Solar Energy refers to electricity and heat generated from sunlight, and includes Photovoltaic (PV) systems and Solar Thermal.
Solar Photovoltaic (PV) The most widespread application of solar power is in the form of photovoltaic, or PV, panels, which can be seen on roofs and arrays around the world, takes the suns energy. The suns’ energy creates an electrical charge in the silicon-based solar cells in the PV panel, creating electricity that powers homes, businesses or whole communities.Residential or commercial PV panels are typically tied into a house or building’s electrical supply in an arrangement called net metering, which feeds any excess power generated back to the local utilities — actually running the solar panel owner’s electric meter backwards. See all Solar PV Members
Solar PV History and Usage
Solar PV was first discovered in 1952 by scientists at Bell Labs, and saw a first wave of investment, development, and installation during the 1970′s energy crisis. With the long-term costs of fossil fuels now widely recognized, PV is being seen as a go-to solution for commercial and residential power needs.
A highly flexible form of renewable energy, solar PV grew 53 percent worldwide from 2008-9, ending 2009 with approximately 20 Gigawatts of capacity installed. With technological advances, economies of scale and feed-in tariffs, PV efficiencies and costs have become increasingly competitive. Meanwhile, researchers are exploring applications beyond domestic and commercial power. Alternatives to silicon are being pursued, producing flexible solar panels that can be used on backpacks, cars, planes, boats, even highways.
Solar Thermal Solar Thermal technologies capture the sun’s energy in the form of heat. The two most common applications are residential hot water systems, and much larger utility-scale high-temperature collectors. Residential systems can be seen on roofs around Vermont. Generally consisting of a collector, a liquid medium, and a holding tank, these systems rely on the sun’s energy to heat the liquid medium, which in turn heats water, supplementing or supplying the hot water needs of the building. See all Solar Thermal Members
Solar Thermal History and Usage
Worldwide, solar thermal hot water heaters reached 180 Gigawatts of thermal capacity by the end of 2009. Utility-scale solar thermal projects, called concentrating solar thermal power, typically take the form of an array of reflectors that concentrate the sun’s energy onto a liquid medium. The resulting super heated liquid is used to generate electricity though a variety of project-specific methods, including steam engines, heat engines, or pumping water uphill for hydro power generation.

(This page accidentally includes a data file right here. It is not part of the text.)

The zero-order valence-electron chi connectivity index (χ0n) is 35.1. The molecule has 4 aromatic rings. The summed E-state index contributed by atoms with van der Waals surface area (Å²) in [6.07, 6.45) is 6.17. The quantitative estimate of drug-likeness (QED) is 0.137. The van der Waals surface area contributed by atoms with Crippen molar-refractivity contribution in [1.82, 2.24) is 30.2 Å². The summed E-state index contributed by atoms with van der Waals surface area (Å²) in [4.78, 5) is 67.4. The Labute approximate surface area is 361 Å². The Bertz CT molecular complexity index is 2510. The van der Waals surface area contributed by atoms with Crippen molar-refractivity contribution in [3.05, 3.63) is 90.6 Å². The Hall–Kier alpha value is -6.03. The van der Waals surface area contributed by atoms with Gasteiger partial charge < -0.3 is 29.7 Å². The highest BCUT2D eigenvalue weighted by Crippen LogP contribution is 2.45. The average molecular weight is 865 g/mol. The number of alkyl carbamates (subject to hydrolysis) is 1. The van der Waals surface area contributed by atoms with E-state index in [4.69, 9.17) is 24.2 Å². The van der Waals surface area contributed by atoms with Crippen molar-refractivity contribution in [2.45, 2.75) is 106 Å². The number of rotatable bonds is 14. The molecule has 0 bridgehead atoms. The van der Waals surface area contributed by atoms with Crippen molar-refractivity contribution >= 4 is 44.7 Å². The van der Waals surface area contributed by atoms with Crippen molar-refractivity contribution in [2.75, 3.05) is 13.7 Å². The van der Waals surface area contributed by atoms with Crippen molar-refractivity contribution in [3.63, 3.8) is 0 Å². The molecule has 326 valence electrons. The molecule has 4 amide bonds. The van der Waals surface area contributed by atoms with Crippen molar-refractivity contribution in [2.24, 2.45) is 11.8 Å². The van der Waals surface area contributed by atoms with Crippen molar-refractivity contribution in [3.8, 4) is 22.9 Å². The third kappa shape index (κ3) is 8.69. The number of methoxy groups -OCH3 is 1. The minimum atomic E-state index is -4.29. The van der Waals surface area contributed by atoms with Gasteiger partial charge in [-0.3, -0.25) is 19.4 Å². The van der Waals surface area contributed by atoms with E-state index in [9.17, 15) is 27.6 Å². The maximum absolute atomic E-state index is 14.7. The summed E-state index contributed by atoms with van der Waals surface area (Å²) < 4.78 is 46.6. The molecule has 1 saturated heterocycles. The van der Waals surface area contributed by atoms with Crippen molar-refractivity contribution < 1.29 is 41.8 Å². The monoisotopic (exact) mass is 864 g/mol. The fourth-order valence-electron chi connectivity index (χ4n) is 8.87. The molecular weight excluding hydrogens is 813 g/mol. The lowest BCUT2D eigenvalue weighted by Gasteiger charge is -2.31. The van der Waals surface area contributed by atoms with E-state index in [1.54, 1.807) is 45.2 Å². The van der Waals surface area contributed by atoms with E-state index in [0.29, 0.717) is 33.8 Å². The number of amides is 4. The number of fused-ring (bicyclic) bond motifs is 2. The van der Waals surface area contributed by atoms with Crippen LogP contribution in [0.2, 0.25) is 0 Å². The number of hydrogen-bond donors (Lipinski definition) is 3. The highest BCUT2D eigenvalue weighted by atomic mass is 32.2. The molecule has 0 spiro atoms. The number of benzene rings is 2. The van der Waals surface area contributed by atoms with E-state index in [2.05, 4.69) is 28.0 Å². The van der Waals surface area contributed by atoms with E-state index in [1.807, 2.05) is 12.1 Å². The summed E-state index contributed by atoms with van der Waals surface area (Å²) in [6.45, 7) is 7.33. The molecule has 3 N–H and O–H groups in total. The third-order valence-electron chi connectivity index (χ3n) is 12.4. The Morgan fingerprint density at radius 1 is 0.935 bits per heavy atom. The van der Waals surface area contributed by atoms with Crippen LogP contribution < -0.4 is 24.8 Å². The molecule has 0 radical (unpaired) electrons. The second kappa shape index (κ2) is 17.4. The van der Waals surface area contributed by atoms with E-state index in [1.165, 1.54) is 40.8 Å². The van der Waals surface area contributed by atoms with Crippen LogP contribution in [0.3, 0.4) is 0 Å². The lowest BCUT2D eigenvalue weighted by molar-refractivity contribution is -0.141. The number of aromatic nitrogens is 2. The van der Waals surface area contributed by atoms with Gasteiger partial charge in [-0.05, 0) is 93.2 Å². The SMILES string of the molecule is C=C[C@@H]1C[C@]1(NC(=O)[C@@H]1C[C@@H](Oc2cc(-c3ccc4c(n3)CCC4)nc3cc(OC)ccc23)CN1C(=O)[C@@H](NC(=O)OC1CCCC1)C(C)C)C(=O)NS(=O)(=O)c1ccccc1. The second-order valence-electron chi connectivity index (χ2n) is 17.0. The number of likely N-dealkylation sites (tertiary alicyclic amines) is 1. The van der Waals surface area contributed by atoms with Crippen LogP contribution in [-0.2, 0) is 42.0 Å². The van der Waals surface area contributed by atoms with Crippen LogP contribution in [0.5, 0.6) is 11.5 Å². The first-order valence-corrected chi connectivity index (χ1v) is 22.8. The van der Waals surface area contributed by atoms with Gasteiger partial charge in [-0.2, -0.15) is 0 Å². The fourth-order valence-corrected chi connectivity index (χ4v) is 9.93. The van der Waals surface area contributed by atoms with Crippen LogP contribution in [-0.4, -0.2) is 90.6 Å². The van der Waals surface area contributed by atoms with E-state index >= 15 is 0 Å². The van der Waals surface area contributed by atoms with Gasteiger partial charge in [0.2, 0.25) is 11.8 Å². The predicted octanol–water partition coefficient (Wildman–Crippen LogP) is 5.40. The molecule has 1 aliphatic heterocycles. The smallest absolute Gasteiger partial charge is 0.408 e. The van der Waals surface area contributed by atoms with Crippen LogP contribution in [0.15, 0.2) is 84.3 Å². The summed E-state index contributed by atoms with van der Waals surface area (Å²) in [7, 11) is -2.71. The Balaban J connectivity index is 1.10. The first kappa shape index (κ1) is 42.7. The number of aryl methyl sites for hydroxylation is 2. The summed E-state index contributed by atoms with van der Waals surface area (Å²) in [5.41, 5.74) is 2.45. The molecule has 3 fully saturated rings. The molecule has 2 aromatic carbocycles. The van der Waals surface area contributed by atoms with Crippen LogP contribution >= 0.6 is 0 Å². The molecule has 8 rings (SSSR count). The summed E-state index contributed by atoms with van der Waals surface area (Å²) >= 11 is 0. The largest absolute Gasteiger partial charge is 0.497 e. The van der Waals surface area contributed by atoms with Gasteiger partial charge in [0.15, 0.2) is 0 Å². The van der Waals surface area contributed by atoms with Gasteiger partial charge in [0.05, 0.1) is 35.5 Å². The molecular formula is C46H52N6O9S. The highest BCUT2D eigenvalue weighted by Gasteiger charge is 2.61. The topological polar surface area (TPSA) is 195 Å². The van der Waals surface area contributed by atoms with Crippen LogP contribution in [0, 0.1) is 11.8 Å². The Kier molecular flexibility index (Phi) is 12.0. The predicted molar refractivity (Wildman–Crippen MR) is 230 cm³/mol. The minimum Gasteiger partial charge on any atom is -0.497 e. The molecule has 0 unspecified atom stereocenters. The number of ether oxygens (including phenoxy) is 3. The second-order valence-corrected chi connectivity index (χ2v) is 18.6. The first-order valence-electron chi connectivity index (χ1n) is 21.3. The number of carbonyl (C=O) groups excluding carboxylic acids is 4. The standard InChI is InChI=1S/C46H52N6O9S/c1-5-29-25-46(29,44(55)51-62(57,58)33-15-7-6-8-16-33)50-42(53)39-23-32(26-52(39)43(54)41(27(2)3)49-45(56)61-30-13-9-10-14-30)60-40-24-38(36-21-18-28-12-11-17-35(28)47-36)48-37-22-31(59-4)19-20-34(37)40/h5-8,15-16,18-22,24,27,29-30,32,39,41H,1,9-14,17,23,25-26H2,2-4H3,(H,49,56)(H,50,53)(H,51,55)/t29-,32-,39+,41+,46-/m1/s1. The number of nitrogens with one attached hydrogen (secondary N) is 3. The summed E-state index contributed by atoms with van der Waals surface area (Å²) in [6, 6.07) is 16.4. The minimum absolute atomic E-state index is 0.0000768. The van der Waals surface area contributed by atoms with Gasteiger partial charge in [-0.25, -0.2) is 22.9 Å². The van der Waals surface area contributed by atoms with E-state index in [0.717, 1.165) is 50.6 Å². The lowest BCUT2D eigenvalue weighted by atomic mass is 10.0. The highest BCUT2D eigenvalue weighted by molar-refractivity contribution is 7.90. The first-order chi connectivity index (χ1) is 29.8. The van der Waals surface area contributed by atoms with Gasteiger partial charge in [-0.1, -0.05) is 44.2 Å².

Solar PV and Thermal in Vermont
Here in Vermont, solar PV and hot water comprise the fastest growing form of renewable energy, and there are many in-state incentives, including the recently passed Vermont Energy Act of 2011, that make these technologies more affordable than ever. PV is proving to be an adaptable and easy-to implement power solution for Vermont homeowners and businesses, with several international solar PV companies basing their operations and technical innovations on PV usage right in the state.
Read more about how easy it is to go solar with the Vermont Solar Consumer Guide, below.
Utility PV projects are being undertaken by utilities like Green Mountain Power. Many more projects are slated to come online in 2011, while robust, precedent-setting Vermont incentives like the “Standard Offer Program” are opening the door for increased utility-scale PV. Given our severe, cold winters, Solar Thermal is quickly expanding as the primary way to heat water without relying exclusively on heating oil, and installations can be seen on homes, apartment complexes and larger buildings throughout the state.
Vermont Solar Consumer Guide
Now that you’ve learned about solar technology, take a look at how easy, and affordable, it is to go solar in Vermont. Follow the links below to our Vermont Solar Consumer Guides on Solar Photovoltaic and Solar Hot Water. In each of our Guides, we break the installation process and costs down into simple, understandable steps. Check it out and see how you can eliminate or reduce electric and hot water bills, protect yourself from rising energy costs, and lock in monthly payments that make sense.
Learn More About Solar:
- Download REV’s Solar Energy Educational Factsheet (pdf)
- Union of Concerned Scientists Solar Energy page
- Assess your solar energy potential at the Vermont Renewable Energy Atlas
- US Department of Energy, Energy Efficiency and Renewable Energy
- Find a REV Partner installer, or find out how to become a REV Partner installer at our Partnership Program Page.
- How do I know if I have enough sunlight for PV?
- How big a solar energy system do I need?
- How much energy savings can I expect?
- What is the average time before my system pays for itself, and begins to save me money?
- How does net metering work?
- Why should I make my project net metered?
- I’ve heard solar power is highly subsidized. How can solar ever become competitive compared to fossil fuels?
- What are the incentives I can take advantage of to offset the costs of installation?
- Where can I find a reliable installer?
- Where can I find out more about becoming a Partnership Program installer?
- What are the benefits of using solar energy to heat water in my home?
- Can a solar water heater replace an electric or gas water heater?